Once a week I post interviews with interesting people about their insights on their experience of working in the Knitting industry. I’ve noticed that every one of these individuals makes their living in a slightly different manner bringing their own unique presence to the knitting world.
You can find Yvette here on Ravelry.
Where do you find inspiration?
Everywhere I look, I always seem to be searching for knitting inspiration. When I take walks or when I run, I look at what others are wearing. Once I found inspiration in the fabric of a restaurant chair, so I drew the motif on a napkin.
What is your favourite knitting technique?
Fair Isle Knitting is definitely my absolute favorite technique. It’s fast since it’s only stockinette but I just love to see the pattern emerge. Slipped stitch techniques comes in a close second. I just learned Brioche and I love it.
You currently specialize in patterns for accessories. Do you have any plans to change your design focus?
Not in the near future. Like a lot of knitters, I still work a 40 hours a week job to support myself, so designing small accessories is what works best in the limited time that I have. Later when I have more free time, I’d love to try my hand at designing bigger pieces.
|Water for the Elephants|
Do you look at other designers’ work or are you afraid that you will be influenced by their designs?
I love looking at other designers' work. I’m amazed at all the talent and creativity I see out there. Sometimes I buy a pattern just to read it and to understand how the piece is constructed. Before releasing a pattern I try to make sure something identical is not already out there and looking at other designers' work is how I achieve that.
How do you feel about the so called controversy of “dumbing down” patterns for knitters?
I am a dumb knitter. If there is any way to misinterpret or miscount, I do it. This probably explains why I love charted patterns. I love a detailed pattern. I don’t expect a pattern to spell out every technique, just to tell me where I can find that technique all spelled out. When I buy a detailed dumbed down pattern with info that I don’t need, I just skip it. I’d rather buy an over detailed pattern than an under detailed one. I don’t have a lot of time for knitting and there is nothing I hate more than having to frog twelve hours of knitting because of some missing pattern info. That said, I try to make my patterns clear and just detailed enough so that an average knitter can reproduce the pattern. I love seeing my designs made by others and the only way others can make them is if they understand my patterns.
|Below Zero Cowl|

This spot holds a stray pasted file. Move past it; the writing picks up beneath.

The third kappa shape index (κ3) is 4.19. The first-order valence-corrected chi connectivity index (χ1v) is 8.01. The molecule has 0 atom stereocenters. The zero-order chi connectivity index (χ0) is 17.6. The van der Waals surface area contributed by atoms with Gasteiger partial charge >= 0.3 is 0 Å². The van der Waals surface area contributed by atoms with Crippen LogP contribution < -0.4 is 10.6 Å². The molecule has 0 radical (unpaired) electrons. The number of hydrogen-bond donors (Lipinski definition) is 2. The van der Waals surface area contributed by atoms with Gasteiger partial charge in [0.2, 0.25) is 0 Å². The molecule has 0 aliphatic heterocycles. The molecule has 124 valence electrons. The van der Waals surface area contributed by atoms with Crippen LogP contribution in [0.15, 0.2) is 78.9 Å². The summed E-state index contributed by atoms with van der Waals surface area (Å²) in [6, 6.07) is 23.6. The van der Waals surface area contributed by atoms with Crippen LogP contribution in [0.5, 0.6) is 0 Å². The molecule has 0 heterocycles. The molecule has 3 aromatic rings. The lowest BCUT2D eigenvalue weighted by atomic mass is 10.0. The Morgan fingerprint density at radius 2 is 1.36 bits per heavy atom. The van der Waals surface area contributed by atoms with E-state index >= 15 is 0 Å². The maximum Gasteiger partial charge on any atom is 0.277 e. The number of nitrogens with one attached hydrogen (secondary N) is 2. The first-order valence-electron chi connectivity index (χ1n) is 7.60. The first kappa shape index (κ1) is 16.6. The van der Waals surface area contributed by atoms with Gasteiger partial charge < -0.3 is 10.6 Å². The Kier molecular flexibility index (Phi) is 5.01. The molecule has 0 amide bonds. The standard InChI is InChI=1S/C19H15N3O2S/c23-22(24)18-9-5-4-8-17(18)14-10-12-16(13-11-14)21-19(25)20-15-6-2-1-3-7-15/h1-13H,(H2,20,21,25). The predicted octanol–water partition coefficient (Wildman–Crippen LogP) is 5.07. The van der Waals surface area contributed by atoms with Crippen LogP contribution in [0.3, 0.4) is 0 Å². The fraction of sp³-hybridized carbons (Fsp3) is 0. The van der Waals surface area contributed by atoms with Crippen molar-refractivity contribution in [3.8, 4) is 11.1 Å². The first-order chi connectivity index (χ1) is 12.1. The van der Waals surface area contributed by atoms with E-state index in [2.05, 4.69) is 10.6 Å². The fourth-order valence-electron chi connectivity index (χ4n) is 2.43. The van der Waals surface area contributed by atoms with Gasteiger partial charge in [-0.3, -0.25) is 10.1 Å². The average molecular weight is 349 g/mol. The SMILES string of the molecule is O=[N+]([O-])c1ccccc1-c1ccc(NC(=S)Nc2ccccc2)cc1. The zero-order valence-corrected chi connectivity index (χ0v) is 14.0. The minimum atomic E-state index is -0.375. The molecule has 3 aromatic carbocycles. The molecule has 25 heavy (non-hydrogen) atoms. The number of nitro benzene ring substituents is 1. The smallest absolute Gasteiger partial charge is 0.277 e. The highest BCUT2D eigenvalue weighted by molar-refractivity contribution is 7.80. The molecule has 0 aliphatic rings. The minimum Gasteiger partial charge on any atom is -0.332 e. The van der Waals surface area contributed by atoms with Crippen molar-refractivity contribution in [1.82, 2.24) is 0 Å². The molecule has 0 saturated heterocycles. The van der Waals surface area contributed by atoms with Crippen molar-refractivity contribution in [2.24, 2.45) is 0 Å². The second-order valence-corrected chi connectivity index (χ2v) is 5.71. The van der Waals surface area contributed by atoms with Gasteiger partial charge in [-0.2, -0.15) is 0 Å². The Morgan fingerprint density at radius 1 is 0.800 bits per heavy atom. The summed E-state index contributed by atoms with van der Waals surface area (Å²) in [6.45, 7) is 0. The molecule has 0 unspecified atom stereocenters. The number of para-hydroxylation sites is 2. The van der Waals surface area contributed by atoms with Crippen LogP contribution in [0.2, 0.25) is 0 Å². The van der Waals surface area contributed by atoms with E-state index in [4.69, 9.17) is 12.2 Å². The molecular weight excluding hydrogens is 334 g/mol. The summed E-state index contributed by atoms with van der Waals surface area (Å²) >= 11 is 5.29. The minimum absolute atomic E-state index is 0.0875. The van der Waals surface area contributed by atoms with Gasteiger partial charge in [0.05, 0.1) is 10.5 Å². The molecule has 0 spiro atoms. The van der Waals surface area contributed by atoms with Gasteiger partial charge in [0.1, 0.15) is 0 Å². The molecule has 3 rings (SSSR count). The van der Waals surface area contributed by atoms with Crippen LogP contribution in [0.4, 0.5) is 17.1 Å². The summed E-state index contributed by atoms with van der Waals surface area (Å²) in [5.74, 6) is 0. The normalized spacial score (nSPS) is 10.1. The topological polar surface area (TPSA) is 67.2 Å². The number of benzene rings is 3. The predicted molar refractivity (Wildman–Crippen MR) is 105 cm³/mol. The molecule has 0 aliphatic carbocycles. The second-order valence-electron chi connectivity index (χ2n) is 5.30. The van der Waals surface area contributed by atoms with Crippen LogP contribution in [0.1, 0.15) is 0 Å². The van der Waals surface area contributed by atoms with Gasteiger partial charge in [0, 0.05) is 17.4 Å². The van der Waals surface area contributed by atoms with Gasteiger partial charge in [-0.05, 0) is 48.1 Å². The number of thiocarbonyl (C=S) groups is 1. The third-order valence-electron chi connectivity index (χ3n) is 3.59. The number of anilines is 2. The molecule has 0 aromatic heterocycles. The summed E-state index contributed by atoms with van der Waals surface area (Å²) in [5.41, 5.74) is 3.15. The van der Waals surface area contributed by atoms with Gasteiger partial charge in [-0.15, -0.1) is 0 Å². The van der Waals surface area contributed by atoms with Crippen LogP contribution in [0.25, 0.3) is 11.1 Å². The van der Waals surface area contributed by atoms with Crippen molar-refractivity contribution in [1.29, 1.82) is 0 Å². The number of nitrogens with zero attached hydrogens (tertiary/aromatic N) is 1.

How many sample/test knitters do you have working for you or do you do it all yourself?
None. I rely on the generosity of free Ravelry testers. I think they are terrific. I can’t afford to pay anyone yet. Were it not for them I never could have published a pattern.
Did you do a formal business plan?
Not a formal one, no. My dream is to publish a book someday. I’m slowly putting away patterns for it. I’ll start contacting publishers once I feel I have something to offer.
Do you have a mentor?
No, I don’t have a real one, but I have every one of Cookie A, Cat Bordhi and Janel Laidman’s books. They are my idols - I love their designs.
Do you have a business model that you have emulated?
How are you using social media to grow your business?
I just put out my patterns on Ravelry. The majority of my patterns are free. I only designed those because I did not find an already published pattern. Once I have a few more paying patterns out there, I’ll start looking for some way to publicize them.
Do you use a tech editor?
Not yet but I plan to in the future.
How do you maintain your life/work balance?
Knitting is what keeps me sane. It also helps that my boys are all grown up and that gives me a few more hours a week to knit.
How do you deal with criticism?
I take it and then move on. Criticism hurts - we all want approval but we all make mistakes. When I make one, I apologize and try not to repeat it. Criticism can also be very useful - I love everyone’s input. I’ve had some great suggestions from others, especially testers.
How long did it take for you to be able to support yourself?
I’m nowhere near being able to support myself. Designing is still a part-time process.
What advice would you give someone who wants to pursue a career in knitting?
Go ahead, keep knitting and designing. Don’t be afraid to ask for help - knitters are generous by nature.